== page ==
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Existing home sales fall 2% as first-time buyers are priced out


A newly sold home is shown on August 12, 2021 in Houston, Texas.

Brandon Bell | Getty Images

Sales of previously owned homes declined 2% in August from July to a seasonally adjusted annualized rate of 5.88 million units, according to the National Association of Realtors.

The first annual drop in sales was 1.5%, which is 0.5% below August 2020. However, they are higher than pre-pandemic levels.

These are the closings of houses and were likely to have been recorded in July or June.

Lawrence Yun (chief economist at the Realtors), said that “the housing sector is clearly slowing down.” He called last year’s “atypical” super-surging.

According to August’s end, the supply of available homes fell by 1.5% from one month to another to 1.29 million. The inventory has fallen 13% compared to August 2020. But, that number has been decreasing steadily for several months. There was a supply of approximately 2.6 months at the current sales rate.

Yun said that they expect to see more inventory, possibly due to the ending of the moratorium on evictions.

In August, the median sale price of an existing house was $356700. That’s an increase of 14.9% over August 2020. Although the increase is significant, sales slowdowns mean that annual comparisons have been declining.

Due to stronger activity in the upper market, the median may be skewed. While sales for homes below $250,000 declined compared to last year, those above $1,000,000 saw a 40% increase in their numbers.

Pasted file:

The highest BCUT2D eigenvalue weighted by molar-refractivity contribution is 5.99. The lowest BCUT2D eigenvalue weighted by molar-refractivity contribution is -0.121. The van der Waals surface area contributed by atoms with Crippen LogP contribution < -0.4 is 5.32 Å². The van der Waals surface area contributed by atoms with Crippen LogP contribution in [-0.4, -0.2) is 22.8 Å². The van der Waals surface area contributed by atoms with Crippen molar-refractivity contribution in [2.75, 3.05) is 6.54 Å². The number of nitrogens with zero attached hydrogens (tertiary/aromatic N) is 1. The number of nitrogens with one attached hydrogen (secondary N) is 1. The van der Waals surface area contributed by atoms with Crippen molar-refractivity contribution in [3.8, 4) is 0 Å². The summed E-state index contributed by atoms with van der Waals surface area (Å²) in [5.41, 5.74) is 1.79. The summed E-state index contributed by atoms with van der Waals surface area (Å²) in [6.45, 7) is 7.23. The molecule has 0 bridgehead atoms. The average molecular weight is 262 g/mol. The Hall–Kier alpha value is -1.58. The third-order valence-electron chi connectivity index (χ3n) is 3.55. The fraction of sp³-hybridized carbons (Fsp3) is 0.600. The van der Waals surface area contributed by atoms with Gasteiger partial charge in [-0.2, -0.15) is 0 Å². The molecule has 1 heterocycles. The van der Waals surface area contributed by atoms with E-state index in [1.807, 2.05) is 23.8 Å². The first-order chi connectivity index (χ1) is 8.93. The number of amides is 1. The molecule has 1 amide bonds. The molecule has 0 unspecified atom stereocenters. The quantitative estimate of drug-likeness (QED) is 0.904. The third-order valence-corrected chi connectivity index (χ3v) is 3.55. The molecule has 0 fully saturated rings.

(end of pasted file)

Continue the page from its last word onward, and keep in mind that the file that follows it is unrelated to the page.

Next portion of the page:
The 19% of sales that went to first-time buyers has fallen to 19%, which is the lowest percentage since January 2019. In the past, 40% of first-time buyers have been buyers.

Yun claimed that overall the market has become less competitive. Yun also stated that buyer traffic is declining, while the number buyers willing to waive inspections, which can be a very competitive tactic. Now, there are 3.8 more offers for a home than there were 4.5 months ago.

According to Mortgage News Daily, mortgage rates started to fall in June. They dropped from 3.25% to a low 2.78% for the 30-year-old popular loan. This was at the beginning of August. First-time buyers are most affected by interest rates and would benefit most from the drop. They have less financial flexibility, are more sensitive to them, and have the lowest rate of return.

The sales of newly constructed homes rose slightly from month to month, but fell 27% from July 2020. These numbers are based upon signed contracts and not closings.

To keep up with rising costs of land, labor and material, builders have increased their prices. Recent guidance and earnings reports from some of America’s biggest builders have highlighted supply chain problems that hinder production, resulting in fewer home closings.

Mike Robinson
Mike covers the financial, utilities and biotechnology sectors for Street Register. He has been writing about investment and personal finance topics for almost 12 years. Mike has an MBA in Finance from Wake Forest University.